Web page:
What picture are you painting in your mind about yourself?
Anytime we paint a picture in our mind that’s not authentic or represent who we really are, it leaves an indelible imprint. It’s an image that we constantly try to emulate, assimilate and redefine based on someone else’s picture.
Recently I attended a paint party. Paint parties are popping up all over the United States. They are sometimes held in restaurants, bars and private homes. Wherever they are held, the atmosphere is jovial and there is always plenty to eat and drink. The whole idea of a paint party is to have fun while a professional artist guides novices (like me) in creating our own unique work of art.
Like anything we try that’s new, I was apprehensive and didn’t know quite what to expect. In other words, I almost let fear keep me from a fun experience.
As the room filled and everyone takes their place in front of an already set up easel with an attached canvass to start our masterpiece, the artist announces confidently, “our project today is a sunflower”. As she distributes the various size paint brushes, paper plates to hold and mix the paint, I’m feeling less and less confident. When the instructor passes out the aprons, I assume this is so we don’t go home looking like we’ve been in a paint fight with a 5-year old.
Of course, the instructor had her sunflower prominently displayed so we all could see what a real sunflower looks like. And, like most of the large group of women (and a couple of men) in the room, I tried my darnedest to follow her instructions and imitate her painting of a sunflower. And for a moment, I thought I might be successful until I noticed my masterpiece had taken on a life of its own. While the instructor’s was dead center on the canvass with vibrant colors, my leaves were a little off center and leaned slightly to the left. What I intended to be a bright yellow had somehow morphed into a yellowish/orange.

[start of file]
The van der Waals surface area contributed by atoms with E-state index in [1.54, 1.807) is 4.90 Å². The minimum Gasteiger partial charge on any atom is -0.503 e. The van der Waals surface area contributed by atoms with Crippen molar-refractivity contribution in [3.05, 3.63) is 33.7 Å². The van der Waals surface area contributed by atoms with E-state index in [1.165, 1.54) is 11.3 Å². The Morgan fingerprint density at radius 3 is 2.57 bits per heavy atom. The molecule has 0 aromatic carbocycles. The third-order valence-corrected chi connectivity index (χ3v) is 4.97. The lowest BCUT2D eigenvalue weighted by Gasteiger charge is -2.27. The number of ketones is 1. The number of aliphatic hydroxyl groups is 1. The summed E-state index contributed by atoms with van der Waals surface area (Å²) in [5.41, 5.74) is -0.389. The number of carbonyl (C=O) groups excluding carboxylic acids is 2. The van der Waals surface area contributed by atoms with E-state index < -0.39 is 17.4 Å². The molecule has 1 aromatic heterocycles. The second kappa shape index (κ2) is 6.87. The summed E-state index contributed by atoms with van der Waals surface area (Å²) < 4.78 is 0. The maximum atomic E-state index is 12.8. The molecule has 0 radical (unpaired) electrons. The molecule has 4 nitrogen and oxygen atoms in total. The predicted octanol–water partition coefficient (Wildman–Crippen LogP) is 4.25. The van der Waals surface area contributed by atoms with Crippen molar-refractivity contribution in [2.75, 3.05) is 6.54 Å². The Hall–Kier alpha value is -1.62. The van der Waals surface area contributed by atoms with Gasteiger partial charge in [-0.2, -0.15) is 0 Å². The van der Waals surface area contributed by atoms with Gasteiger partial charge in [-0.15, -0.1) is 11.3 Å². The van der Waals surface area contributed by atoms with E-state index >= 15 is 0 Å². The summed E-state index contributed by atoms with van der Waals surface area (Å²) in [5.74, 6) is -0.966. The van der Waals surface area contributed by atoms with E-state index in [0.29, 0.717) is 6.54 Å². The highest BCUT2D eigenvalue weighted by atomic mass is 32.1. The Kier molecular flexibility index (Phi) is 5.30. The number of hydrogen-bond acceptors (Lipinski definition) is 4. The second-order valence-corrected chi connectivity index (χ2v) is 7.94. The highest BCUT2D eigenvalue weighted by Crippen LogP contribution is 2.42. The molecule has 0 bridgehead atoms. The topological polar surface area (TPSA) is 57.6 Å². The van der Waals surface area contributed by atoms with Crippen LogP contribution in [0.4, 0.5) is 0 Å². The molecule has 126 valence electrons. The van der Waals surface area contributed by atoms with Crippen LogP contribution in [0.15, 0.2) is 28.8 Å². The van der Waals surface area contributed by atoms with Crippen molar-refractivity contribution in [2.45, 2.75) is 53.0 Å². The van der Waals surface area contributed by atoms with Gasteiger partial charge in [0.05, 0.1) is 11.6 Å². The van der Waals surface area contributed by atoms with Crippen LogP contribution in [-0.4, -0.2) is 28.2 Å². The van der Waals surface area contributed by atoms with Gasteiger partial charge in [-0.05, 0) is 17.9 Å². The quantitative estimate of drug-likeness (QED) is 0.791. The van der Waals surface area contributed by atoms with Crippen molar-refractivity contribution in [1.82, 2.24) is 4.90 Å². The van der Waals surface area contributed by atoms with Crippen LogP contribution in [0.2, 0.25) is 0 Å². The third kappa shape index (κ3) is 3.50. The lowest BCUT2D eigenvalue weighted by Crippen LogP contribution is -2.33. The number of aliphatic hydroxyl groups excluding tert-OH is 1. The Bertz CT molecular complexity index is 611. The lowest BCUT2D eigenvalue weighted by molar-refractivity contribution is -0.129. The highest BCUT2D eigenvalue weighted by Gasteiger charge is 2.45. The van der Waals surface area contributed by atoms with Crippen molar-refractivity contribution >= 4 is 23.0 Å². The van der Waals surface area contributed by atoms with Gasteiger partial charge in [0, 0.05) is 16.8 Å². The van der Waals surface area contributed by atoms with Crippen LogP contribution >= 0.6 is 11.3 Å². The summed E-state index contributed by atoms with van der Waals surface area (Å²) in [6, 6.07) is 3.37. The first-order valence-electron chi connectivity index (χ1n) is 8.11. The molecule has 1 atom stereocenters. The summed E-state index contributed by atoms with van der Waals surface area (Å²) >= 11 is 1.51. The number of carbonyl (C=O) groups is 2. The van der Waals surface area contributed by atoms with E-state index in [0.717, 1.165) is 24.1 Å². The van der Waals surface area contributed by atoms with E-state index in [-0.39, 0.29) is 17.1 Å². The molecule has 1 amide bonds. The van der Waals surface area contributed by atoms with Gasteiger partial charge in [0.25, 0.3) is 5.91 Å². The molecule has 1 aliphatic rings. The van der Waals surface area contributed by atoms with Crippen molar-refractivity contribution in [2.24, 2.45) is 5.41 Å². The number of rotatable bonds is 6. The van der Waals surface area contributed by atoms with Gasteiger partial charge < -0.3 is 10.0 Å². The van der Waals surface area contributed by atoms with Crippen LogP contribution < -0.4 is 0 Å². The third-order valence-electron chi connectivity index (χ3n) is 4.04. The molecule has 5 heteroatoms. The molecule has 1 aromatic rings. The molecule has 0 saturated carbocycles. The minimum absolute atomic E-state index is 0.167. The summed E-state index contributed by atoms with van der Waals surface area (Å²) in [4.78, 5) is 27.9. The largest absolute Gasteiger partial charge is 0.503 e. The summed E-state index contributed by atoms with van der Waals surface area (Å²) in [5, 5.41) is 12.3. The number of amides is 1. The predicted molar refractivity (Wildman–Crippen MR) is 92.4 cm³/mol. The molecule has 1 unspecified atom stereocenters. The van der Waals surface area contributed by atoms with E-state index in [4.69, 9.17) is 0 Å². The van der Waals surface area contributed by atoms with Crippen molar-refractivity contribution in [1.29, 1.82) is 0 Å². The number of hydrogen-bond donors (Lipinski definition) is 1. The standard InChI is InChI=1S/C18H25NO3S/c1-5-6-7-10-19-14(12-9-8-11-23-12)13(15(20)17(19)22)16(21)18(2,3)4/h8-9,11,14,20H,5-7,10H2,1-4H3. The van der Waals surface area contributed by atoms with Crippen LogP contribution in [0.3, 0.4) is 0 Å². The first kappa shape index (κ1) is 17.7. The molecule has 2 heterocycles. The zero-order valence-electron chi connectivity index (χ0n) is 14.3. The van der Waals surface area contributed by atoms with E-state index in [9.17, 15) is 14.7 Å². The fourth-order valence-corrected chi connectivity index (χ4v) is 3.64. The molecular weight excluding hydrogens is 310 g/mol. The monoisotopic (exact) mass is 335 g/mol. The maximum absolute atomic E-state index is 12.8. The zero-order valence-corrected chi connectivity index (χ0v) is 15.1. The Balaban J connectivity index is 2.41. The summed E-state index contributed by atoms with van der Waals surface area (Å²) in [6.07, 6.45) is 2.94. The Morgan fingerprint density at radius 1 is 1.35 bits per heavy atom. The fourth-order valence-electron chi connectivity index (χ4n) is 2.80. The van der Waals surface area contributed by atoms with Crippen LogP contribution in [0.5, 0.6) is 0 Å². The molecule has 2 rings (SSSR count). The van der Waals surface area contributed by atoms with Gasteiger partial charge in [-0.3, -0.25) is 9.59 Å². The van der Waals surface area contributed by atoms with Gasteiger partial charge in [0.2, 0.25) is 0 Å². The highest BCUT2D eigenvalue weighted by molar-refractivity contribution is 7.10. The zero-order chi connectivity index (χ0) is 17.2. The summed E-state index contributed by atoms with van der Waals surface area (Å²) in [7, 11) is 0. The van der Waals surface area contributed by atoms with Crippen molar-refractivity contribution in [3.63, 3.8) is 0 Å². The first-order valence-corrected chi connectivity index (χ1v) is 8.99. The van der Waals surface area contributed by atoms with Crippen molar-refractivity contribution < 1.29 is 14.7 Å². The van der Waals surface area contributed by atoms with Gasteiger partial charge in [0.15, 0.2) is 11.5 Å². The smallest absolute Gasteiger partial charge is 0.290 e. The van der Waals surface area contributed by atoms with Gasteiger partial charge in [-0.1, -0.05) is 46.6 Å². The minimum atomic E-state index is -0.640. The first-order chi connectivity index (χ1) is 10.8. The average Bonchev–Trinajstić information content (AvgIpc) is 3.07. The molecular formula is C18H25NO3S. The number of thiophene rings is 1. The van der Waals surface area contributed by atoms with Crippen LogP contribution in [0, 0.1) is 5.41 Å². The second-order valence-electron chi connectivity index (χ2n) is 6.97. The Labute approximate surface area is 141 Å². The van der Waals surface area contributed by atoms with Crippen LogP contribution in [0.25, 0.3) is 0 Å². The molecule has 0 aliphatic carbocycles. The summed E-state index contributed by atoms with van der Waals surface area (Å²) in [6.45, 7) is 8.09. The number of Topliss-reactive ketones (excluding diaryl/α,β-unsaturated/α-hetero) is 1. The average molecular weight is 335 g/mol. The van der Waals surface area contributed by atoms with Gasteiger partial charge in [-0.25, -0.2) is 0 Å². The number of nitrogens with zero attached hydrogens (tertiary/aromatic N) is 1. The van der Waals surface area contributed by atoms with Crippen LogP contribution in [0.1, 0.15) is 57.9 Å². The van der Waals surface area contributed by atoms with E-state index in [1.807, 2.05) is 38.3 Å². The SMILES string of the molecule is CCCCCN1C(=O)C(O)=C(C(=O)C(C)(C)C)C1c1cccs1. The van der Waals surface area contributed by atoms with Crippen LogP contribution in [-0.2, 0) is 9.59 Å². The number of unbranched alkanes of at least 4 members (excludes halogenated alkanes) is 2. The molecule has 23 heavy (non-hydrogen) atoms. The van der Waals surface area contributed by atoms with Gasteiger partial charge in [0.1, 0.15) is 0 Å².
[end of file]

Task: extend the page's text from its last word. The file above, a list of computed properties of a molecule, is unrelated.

Unlike the instructor, I don’t have years (or even minutes) of painting experience. Nor do I have a natural talent for painting or even a plausible knowledge about mixing paint. Nevertheless, here I am ready to paint my masterpiece!
I’m keenly aware of my strengths and my limitations. Painting is not one of my strengths.
So, why in the world did I sign up for a painting class?
It wasn’t about creating a masterpiece worthy of hanging in the Smithsonian. It was about:
pushing through the fear of “getting it right” to experience something new and exciting
acceptance (being okay with who I am and what I can do)
breaking free of self imposed limitations (e,g,, “I can’t paint”...)
letting go of negative self talk (“it won’t be good enough” – good enough for who? -see acceptance above)
and another chance to get closer to living fearlessly.
Here is what I took away from that painting class –
I don’t have to create, be or do anything like anyone else
What picture are you painting?
When I shoved aside my fear, judgment and self-doubt and let go of what I thought the other people in the class would think of my feeble attempt at painting, I created my own unique sunflower (tilted and off-color). My painting may never win me an award or hang in a museum but I got something much more valuable than recognition.
I got self-satisfaction and a sense of accomplishment. I experienced yet another opportunity to show up as my authentic, creative, divine self without judgment or self-doubt. And, I had fun doing it.
Now, you can’t put that on canvass!
Is the picture you have in your mind representative of who you really are? What picture are you painting?
Please take a moment to share comments about your unique picture.
And for more ways to suspend fear, self-doubt and criticism, you may want to read my book, Master the Genie Within: Uncover, Embrace and Celebrate the Real You.